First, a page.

Notice about ballot question on proposed City Charter amendment
Dear Boston Voter,
On Tuesday, November 2, 2021, Boston voters will be presented with a ballot question concerning a Proposed Charter Amendment. This informational mailing provides you with the text of the binding question, which will appear on the ballot at the regular Municipal Election. It also sets forth the language of the proposed Amended City Charter language, which will not appear on your ballot but will become part of the City Charter if the question passes.
The question as it will appear on your ballot:
QUESTION 1 (Binding)
Shall this city approve the charter amendment proposed by the city council summarized below?
SUMMARY OF PROPOSED CHARTER AMENDMENT
The proposed amendment to the Boston City Charter would change the City of Boston’s budget process in several ways.
Under the proposed amendment, the Mayor and City Council would hold budgetary powers together, with the power to modify and amend appropriation orders. As is the case now, under the amendment only the Mayor may initially submit a budget or appropriation order. Currently, the City Council can adopt or reject a budget, or reduce specific items in a budget.
Under the proposed amendment, the City Council would have the ability to amend the budget by reallocating funds among existing or new line items. The total amount of the City Council’s amended version of the budget, however, could not exceed the total amount of the budget proposed by the Mayor. The Mayor could accept or reject the City Council’s version of the budget, or amend any line item in the City Council’s version of the budget. The City Council would have the ability to override the Mayor’s veto or amendments by a two-thirds vote. In addition, the Mayor and City Council would also be able to amend the Boston Public School budget, subject to existing laws providing that only the Boston School Committee may originate a school budget or allocate spending within a school budget.
The proposed amendment also requires the City Council and Mayor to create by ordinance an independent Office of Participatory Budgeting, including an external oversight board, to further public engagement with public spending. Under the proposed amendment, the office could create and oversee an equitable and binding decision-making process open to all Boston residents. The structure of the office and oversight board, and the binding decision-making process on the budget, would be described in the future ordinance enacted by the City Council and Mayor.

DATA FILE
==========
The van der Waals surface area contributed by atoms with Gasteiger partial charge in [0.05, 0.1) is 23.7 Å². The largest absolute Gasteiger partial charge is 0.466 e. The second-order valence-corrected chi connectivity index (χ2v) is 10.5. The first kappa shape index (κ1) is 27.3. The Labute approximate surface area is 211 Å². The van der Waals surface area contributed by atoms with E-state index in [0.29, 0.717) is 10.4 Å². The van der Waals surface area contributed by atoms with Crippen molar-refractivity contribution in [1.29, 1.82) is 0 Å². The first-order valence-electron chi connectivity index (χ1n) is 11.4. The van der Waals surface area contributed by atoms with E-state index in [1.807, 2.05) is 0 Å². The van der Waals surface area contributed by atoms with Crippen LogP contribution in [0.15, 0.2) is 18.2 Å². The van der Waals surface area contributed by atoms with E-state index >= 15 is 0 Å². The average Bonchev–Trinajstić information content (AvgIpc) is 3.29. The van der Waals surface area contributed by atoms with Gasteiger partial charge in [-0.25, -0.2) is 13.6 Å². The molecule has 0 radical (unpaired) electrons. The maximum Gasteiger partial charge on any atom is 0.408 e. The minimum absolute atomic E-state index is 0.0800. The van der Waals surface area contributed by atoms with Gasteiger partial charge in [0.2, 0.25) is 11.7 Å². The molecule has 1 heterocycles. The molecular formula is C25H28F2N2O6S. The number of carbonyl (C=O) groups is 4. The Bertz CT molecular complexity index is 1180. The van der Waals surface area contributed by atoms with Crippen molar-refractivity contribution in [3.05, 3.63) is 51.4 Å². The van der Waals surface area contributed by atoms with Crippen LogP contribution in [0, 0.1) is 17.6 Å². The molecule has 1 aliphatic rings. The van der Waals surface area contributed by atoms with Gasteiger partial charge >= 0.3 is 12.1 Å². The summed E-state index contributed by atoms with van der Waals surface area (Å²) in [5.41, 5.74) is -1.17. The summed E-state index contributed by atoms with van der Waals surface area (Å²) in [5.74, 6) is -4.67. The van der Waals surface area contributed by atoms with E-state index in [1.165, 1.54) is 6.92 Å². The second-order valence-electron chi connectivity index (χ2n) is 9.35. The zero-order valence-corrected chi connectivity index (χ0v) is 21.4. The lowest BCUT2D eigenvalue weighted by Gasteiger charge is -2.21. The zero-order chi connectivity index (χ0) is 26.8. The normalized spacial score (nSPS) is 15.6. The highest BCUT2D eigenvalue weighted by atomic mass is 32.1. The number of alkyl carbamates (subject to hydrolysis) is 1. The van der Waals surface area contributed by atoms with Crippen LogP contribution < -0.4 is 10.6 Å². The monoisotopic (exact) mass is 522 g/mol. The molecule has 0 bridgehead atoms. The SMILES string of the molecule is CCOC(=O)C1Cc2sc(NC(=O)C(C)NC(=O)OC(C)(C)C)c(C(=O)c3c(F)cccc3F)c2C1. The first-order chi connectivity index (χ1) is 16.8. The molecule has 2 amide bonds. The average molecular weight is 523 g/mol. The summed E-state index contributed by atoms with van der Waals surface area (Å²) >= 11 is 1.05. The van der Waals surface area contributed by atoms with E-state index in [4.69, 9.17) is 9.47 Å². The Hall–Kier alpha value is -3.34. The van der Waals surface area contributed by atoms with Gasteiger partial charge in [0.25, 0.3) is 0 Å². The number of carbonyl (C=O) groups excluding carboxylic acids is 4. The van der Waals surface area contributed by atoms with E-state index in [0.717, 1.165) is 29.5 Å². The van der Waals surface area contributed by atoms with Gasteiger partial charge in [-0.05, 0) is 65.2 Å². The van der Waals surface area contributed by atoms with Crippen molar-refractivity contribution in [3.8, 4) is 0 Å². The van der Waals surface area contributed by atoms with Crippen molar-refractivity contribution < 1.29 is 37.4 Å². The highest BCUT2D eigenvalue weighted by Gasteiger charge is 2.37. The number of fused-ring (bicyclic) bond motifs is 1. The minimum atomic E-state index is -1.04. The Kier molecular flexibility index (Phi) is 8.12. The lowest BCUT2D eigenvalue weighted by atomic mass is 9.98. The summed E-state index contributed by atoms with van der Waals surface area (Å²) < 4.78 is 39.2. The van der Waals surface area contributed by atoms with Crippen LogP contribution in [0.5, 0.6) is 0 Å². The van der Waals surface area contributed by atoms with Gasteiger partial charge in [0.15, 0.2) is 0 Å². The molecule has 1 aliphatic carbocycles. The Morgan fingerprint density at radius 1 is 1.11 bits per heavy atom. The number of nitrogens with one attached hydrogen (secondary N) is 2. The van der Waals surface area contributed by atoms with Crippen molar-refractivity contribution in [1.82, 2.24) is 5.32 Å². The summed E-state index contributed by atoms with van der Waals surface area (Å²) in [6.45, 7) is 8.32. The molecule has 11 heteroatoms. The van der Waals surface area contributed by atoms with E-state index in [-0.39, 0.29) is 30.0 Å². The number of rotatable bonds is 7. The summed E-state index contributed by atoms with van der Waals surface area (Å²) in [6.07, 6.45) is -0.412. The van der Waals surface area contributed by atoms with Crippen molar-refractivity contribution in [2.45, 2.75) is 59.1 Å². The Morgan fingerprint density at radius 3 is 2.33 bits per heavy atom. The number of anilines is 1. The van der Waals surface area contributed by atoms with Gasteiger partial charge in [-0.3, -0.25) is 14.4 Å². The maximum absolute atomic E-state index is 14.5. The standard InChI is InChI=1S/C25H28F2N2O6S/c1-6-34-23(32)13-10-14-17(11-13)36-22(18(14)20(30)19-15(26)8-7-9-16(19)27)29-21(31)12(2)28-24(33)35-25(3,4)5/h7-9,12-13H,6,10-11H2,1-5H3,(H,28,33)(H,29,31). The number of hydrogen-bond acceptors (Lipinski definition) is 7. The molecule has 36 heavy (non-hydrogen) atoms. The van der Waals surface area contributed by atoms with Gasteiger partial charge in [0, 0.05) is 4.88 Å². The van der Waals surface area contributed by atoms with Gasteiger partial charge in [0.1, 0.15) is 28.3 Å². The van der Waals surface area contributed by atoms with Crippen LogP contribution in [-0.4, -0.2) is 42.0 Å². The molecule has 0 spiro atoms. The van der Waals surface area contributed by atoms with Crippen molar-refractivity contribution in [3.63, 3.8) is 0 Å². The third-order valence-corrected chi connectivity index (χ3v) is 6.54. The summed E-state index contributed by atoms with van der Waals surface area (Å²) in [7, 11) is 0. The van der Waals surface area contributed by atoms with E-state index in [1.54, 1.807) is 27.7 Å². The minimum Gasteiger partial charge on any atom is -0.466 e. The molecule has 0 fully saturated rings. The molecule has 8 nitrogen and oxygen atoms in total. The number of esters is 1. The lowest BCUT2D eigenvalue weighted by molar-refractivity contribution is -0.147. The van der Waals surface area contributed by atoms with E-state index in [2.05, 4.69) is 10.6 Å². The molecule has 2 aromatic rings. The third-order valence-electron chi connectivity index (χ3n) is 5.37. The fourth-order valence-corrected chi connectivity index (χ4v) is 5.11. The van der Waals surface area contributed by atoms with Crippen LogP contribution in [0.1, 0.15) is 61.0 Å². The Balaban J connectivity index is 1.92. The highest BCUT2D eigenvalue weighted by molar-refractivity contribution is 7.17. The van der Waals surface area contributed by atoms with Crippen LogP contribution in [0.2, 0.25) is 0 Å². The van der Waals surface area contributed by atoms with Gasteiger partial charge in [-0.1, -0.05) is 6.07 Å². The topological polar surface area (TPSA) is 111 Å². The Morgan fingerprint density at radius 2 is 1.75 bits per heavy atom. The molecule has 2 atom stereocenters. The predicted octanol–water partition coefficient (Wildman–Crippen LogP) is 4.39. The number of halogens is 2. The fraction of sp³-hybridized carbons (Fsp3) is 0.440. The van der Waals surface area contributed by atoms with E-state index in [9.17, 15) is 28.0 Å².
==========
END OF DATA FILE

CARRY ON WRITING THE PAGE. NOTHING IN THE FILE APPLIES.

End of question as it will appear on the ballot.
The text of the amendment proposed to the City Charter, which is the subject of Question 1, is set forth here:
Creation and Approval of the Municipal Budget. The mayor and city council of the City of Boston shall hold budgetary powers together, with the power to modify in whole or in part an appropriation order or an item within an appropriation order, amend the budget for Boston Public Schools consistent with the Acts of 1936, c. 224, s.2, amended by Acts of 1986, c. 701, s. 5, and further amended by Acts of 1987, c. 613, s. 2 [section 75] of this charter, clarify budgetary procedures and take such other actions as are necessary to amend, approve or disapprove the annual budget for the City, excepting the powers to originate an appropriation order, which shall be reserved for the mayor. To further public engagement and democratic involvement in city spending, the City of Boston shall create by City ordinance an independent Office of Participatory Budgeting with an external oversight board, to create and oversee an equitable and binding decision-making process open to all Boston residents by Fiscal Year 2024, consistent with G.L. c. 44, § 53.
The mayor, not later than the second Wednesday in April of each year, shall submit to the city council the annual budget of the current expenses of the city and county for the forthcoming fiscal year, and the mayor may submit thereafter such supplementary appropriation orders as they may deem necessary. Not later than the second Wednesday in June, the city council shall take definite action on the annual budget, by adopting, amending or rejecting it, provided that the amended version shall not be for a higher total budget than originally proposed. In the event of their failure to act on a budget submitted by the mayor, the items and the appropriation orders in the budget as recommended by the mayor shall be in effect as if formally adopted by the city council and approved by the mayor. The mayor shall have seven days from the time of a budgetary vote of the council to approve or return said budget to the council, and in the event of the failure of the mayor to act on a budget approved by the council, the budget shall be in effect as approved by the council.
The mayor may modify a budget approved by the council by returning it to said council with amendments to any line item provided that a vote of two-thirds of the council shall be sufficient to override any budgetary amendments, in whole or in part, or an overall budgetary veto by the mayor. It shall be the duty of the city and the county officials when requested by the mayor, to submit to the mayor forthwith in such detail as the mayor may require estimates for the next fiscal year of the expenditures of the department or office under their charge, which estimates shall be transmitted to the city council; provided, however, that the mayor shall neither submit, nor thereafter reduce, the appropriations for the city council at or to a level below that which existed for the previous fiscal year, nor shall the city council reduce the appropriations for the mayor’s office below that which existed for the previous fiscal year.